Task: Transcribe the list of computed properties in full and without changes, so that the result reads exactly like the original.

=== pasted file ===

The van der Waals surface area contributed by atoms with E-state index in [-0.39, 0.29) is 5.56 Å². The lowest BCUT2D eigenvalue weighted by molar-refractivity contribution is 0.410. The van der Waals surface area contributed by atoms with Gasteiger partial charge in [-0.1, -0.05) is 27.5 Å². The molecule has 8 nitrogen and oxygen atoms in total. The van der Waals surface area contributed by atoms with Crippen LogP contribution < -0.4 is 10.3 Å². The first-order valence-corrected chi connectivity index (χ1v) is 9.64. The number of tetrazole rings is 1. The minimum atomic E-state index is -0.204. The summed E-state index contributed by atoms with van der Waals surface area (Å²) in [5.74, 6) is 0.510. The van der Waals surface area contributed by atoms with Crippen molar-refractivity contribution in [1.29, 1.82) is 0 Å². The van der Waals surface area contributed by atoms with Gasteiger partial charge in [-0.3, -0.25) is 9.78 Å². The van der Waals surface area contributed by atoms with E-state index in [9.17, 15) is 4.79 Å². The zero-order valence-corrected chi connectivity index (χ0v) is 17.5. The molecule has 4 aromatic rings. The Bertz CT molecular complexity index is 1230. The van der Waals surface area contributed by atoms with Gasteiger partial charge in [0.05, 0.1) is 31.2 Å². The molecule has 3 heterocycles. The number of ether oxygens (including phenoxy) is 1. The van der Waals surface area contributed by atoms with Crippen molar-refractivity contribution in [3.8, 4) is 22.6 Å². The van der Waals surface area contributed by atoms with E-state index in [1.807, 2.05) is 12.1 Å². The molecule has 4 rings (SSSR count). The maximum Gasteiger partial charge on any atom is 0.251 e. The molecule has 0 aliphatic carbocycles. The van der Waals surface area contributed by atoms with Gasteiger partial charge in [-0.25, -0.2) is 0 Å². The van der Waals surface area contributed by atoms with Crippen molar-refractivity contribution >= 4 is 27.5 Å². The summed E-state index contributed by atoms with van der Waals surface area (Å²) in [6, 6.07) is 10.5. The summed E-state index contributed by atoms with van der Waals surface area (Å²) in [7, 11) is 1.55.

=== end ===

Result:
The van der Waals surface area contributed by atoms with E-state index in [-0.39, 0.29) is 5.56 Å². The lowest BCUT2D eigenvalue weighted by molar-refractivity contribution is 0.410. The van der Waals surface area contributed by atoms with Gasteiger partial charge in [-0.1, -0.05) is 27.5 Å². The molecule has 8 nitrogen and oxygen atoms in total. The van der Waals surface area contributed by atoms with Crippen LogP contribution < -0.4 is 10.3 Å². The first-order valence-corrected chi connectivity index (χ1v) is 9.64. The number of tetrazole rings is 1. The minimum atomic E-state index is -0.204. The summed E-state index contributed by atoms with van der Waals surface area (Å²) in [5.74, 6) is 0.510. The van der Waals surface area contributed by atoms with Crippen molar-refractivity contribution in [1.29, 1.82) is 0 Å². The van der Waals surface area contributed by atoms with Gasteiger partial charge in [-0.3, -0.25) is 9.78 Å². The van der Waals surface area contributed by atoms with E-state index in [9.17, 15) is 4.79 Å². The zero-order valence-corrected chi connectivity index (χ0v) is 17.5. The molecule has 4 aromatic rings. The Bertz CT molecular complexity index is 1230. The van der Waals surface area contributed by atoms with Gasteiger partial charge in [0.05, 0.1) is 31.2 Å². The molecule has 3 heterocycles. The number of ether oxygens (including phenoxy) is 1. The van der Waals surface area contributed by atoms with Crippen molar-refractivity contribution in [3.8, 4) is 22.6 Å². The van der Waals surface area contributed by atoms with E-state index in [1.807, 2.05) is 12.1 Å². The molecule has 4 rings (SSSR count). The maximum Gasteiger partial charge on any atom is 0.251 e. The molecule has 0 aliphatic carbocycles. The van der Waals surface area contributed by atoms with Gasteiger partial charge in [-0.25, -0.2) is 0 Å². The van der Waals surface area contributed by atoms with Crippen molar-refractivity contribution >= 4 is 27.5 Å². The summed E-state index contributed by atoms with van der Waals surface area (Å²) in [6, 6.07) is 10.5. The summed E-state index contributed by atoms with van der Waals surface area (Å²) in [7, 11) is 1.55.